Jennifer Fielder and Trey Smith are SmithField, the Texas duo with a signature pop-country sound and harmonies that fit together effortlessly, for an offering that’s distinct and appealing to radio. We caught up with them to chat about their journey to becoming a duo, their distinct writing styles, and the record they’re currently working on.
Tell me a little of your backstory… you grew up together, right?
Jennifer: Yep! We met when I was ten and he was 12, so and our families would do a New Year’s Eve party year and a 4th of July party, so we’d see each other twice a year. Then he moved off to Houston so in high school we weren’t super close, but he reached out to me in college and asked me if we wanted to sing together. At first I was totally against it.
Trey: It was more of a one off thing at first, I didn’t really ask, do you want to be a duo or anything, I just said hey, let’s play a show together just for fun, just to see how it goes.
At that time, were you both doing separate musical things?
J: I grew up on the stage, since I was 9 years old I was playing in Oprys, but they were all cover songs, so I never knew who I was as an artist, I was just Jennifer the singer, you know? But in college I started to dig into songwriting a little bit, and he came in right at the right time.
T: I grew up not on the stage – I grew up playing songs up in my room where no one could hear me. In fact, none of my peers, nobody actually knew I could sing or play music until I was about 18 years old. I literally was shut in, I’d practice upstairs and stuff, and somebody signed me up for a high school talent show – against my will, mind you – so I was forced into the situation. There was a talent part and I had to pick a talent, so I was like, that’s the only thing I feel like I might be good at, so let me try it. And it went great, and then of course as an 18 year old boy, I was like why didn’t I do this earlier? Then I went through college, was part of an alternative rock band for a few years, and then that eventually kinda..
J: Five guys, they broke up…
T: Everybody’s got their different directions and ideas and stuff, and we just kind of got to the time where we just went our separate ways. I was just kind of going at it solo for a while there, the singer-songwriter kind of open mic nights and stuff, and then I was having lunch with my cousin one day, who’s a mutual friend of ours, and she suggested we try singing together sometime. So I was like yeah whatever ok, reached out to her and got together and the rest is, where we ended up today.
How did you decide you were switching to country?
T: I have a very eclectic taste in music, like I was doing alternative rock – I love rock music – but I grew up on like Garth Brooks, loved his stuff, loved Keith Urban’s stuff, so I always kind of loved that kind of style of writing and was definitely into it. She was already doing it, so it just kinda made sense, that’s what we kind of naturally gravitated towards.
J: I wasn’t gonna do anything else but country, so I was like, sorry!
T: At the time w were getting together the Lady A’s and stuff were starting to get together…
J: Civil Wars had just come out…
T: I’ve always been a sucker for harmonies and love doing all that.
J: It’s just a really cool thing that you can have two great singers but they don’t always sound good together, and so I knew that the first time we sang together, I was like wow. I didn’t even want to be a duo, I did it because it felt right.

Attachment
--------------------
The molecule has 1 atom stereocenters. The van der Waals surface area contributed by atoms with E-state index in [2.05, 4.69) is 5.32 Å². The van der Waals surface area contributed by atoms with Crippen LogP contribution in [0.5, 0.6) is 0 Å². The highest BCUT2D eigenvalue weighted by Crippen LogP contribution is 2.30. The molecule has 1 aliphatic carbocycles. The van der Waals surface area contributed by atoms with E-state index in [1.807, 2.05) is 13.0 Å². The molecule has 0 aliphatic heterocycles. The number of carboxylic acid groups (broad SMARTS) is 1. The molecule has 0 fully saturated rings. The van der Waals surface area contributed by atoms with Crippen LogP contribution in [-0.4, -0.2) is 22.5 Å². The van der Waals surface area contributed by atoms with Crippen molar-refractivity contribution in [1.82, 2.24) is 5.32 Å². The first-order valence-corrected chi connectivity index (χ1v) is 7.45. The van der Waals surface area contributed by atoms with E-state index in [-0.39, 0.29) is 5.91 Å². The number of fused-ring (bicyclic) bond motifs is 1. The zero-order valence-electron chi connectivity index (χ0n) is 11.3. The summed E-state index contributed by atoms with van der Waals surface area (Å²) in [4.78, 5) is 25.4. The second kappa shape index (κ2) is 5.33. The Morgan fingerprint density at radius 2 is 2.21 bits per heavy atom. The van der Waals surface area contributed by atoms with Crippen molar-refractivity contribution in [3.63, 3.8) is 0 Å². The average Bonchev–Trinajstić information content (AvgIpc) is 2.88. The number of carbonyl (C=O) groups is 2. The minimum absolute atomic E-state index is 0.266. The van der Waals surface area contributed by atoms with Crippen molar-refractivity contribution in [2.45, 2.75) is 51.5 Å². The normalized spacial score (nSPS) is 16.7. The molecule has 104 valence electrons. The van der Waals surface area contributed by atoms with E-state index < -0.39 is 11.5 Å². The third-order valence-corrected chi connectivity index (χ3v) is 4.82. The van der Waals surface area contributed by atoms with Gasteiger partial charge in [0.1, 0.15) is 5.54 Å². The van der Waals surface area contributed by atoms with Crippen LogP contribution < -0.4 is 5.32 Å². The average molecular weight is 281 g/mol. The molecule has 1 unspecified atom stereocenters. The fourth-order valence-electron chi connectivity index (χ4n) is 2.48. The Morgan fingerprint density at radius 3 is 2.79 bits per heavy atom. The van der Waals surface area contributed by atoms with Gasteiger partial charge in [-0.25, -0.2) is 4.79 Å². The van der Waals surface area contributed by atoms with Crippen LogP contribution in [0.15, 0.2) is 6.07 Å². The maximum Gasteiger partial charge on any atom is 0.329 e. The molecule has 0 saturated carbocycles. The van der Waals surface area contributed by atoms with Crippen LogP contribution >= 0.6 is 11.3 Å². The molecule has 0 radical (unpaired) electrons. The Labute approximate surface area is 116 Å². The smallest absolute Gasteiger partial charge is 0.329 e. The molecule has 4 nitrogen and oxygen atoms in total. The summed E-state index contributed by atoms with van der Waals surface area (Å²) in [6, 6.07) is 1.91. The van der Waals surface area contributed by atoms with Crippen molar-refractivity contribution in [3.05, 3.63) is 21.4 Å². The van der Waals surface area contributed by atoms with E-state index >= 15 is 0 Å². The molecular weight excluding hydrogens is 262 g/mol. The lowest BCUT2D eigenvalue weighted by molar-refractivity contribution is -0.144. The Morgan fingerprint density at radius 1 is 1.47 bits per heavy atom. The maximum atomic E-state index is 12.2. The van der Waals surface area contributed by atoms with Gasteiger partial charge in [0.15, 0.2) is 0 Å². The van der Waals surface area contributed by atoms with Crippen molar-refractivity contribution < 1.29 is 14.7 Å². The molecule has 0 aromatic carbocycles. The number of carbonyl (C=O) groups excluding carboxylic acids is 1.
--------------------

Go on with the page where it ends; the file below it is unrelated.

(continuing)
How do you balance your influences and styles when you’re writing? Do you do a lot of co-writes?
T: We usually co-write… Obviously in the beginning we wrote a bunch more stuff just the two of us because we’d never heard of this thing called co-writing, then we moved to Nashville, and that’s just what you do.
J: Trey’s really great with melody stuff ‘cuz I don’t play guitar so my biggest concern early on was oh, nobody’s gonna take me seriously as a writer ‘cuz I don’t play. Then one of our first writes was with Tim Nichols, who “Live Like You Were Dying,” and he was like, ‘I don’t play guitar! Don’t let that bother you. If you’ve got lyrics and you’ve got ideas, don’t discount that.’
I think we typically go in with the intent to write something for us, but the song takes a turn, we’re not trying to absolutely force it into a duet, absolutely force it into something for us. If it takes a turn to something else, then we try to make it the best song we can and say hey, it’s great song but it’s not for us, let’s go pitch it. We don’t just write duets, we write for the female solo, or the male solo too.
T: It’s funny cuz every time I tell someone we’re a duo one of the next questions is, ‘Who’s the lead singer?’ I feel like with duos it’s very much one or the other, but we’ve done a really good job I feel like of making it a true duet in that it’s typically very even.
You’ve been touring and opening for artists including Scotty McCreery and Eric Paslay. When you’re not on the road, are you writing?
J: We’re working on a brand new record, which is so exciting. Bigger Picture folded and a lot of messy things happened and we weren’t particularly happy with things. I think everything revolves around a good project, so that’s what we’re working towards.
We definitely wanna make this record a little more edgy. The focal point will be the harmonies and we really wanna accentuate that and cut good songs and do fun songs. We also have a few songs that are deeper. I like having the song that the 70 year old is gonna relate to and cry and love and then having the song that the 15 year old is gonna love and dance to, so we wanna be able to reach a wide range of audiences. I think this record will do that, it’ll appeal to all ages.